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InfoQ Homepage News Google Boosts Sandboxed Container File System Performance by Improving gVisor

Google Boosts Sandboxed Container File System Performance by Improving gVisor

Google improved the file system implementation in gVisor, the open source isolation layer used in its commercial container-oriented offerings, such as App Engine, Cloud Run, and Cloud Functions. According to Google engineers Ayush Ranjan and Fabricio Voznika, the new gVisor file system, dubbed VFS2, may improve performance of file-intensive workloads by 50%-75% approximately.

The main goal of gVisor is providing an isolation layer between a container and the underlying kernel, which is shared by all containers running on the same node. To prevent a malicious or otherwise vulnerable container from jeopardizing a whole node security, gVisor implements a large portion of the Linux system surface, including an Open Container Initiative-compliant runtime called runsc that provides an isolation boundary between the application and the host kernel.

Since the gVisor kernel cannot be trusted, it doesn’t have direct access to the file system. File system operations are brokered by a proxy (called Gofer) that is isolated from a possibly malicious workload. Operations like open, create, and stat are forwarded to the proxy, vetted, and then executed by the proxy.

Google engineers discovered that the way gVisor Gofer file system handled path resolution by delegating it to the underlying file system using one RPC call per path component was detrimental to performance. This was especially the case for workloads performing frequent file operations, such as build tasks or running Python and NodeJS programs with a large number of imports.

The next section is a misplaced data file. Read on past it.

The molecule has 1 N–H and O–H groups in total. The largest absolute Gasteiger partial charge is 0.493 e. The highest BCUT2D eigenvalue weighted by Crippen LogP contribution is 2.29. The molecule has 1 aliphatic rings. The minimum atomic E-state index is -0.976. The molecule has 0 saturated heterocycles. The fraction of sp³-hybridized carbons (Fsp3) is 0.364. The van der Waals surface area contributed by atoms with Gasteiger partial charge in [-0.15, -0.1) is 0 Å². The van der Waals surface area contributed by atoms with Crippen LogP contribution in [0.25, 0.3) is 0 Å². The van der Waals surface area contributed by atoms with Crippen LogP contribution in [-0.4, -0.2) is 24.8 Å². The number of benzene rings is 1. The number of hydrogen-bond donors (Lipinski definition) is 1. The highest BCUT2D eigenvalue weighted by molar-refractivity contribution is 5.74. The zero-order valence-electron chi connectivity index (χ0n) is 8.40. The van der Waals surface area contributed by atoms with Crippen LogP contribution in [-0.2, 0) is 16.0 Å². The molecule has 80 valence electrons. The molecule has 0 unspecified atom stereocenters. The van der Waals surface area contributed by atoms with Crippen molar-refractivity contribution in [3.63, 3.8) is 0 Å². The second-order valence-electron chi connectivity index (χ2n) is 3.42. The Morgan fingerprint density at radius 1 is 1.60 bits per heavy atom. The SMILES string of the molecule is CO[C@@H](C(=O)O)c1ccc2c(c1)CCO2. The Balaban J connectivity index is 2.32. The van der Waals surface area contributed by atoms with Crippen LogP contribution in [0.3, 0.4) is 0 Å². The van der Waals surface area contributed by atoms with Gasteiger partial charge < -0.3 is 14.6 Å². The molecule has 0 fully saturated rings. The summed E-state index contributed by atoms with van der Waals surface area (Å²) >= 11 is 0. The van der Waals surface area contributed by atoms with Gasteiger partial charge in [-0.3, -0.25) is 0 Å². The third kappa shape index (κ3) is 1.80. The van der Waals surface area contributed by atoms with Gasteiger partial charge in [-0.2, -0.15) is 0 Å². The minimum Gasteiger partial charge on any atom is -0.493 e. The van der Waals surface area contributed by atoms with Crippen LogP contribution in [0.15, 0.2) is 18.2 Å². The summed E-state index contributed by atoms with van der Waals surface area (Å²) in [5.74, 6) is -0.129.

Addressing this challenge required enabling gVisor’s Sentry with the ability to delegate path resolution directly to the file system. [...] As an example, in VFS1 stat(/foo/bar/baz) generates at least three RPC to the gofer (foo, bar, baz) whereas VFS2 only generates one.

Additionally, Google also took the chance to create a new protocol for communication between the gVisor sandbox and the Gofer. Called LISAFS (Linux Sandbox File system protocol), the new protocol reduces both the number of RPC calls as well as it memory usage, improving multiple path-component walks as well as speeding up file I/O.

Thanks to these changes, say Ranjan and Voznika, the overhead introduced by runsc was reduced by 50%-75% according to a number of different metrics.

The largest improvements were measured when using a bind mount vs. when hosting the source code in the root file system or an in-memory file system. These results were obtained by running the official bazel benchmarks to build gRPC and Abseil.

The benchmarks results were substantially confirmed by empirical data showing that Google App Engine cold start times improved by more than 25% across the whole platform, with this figure including all kinds of workloads, and not only file system-intensive ones.

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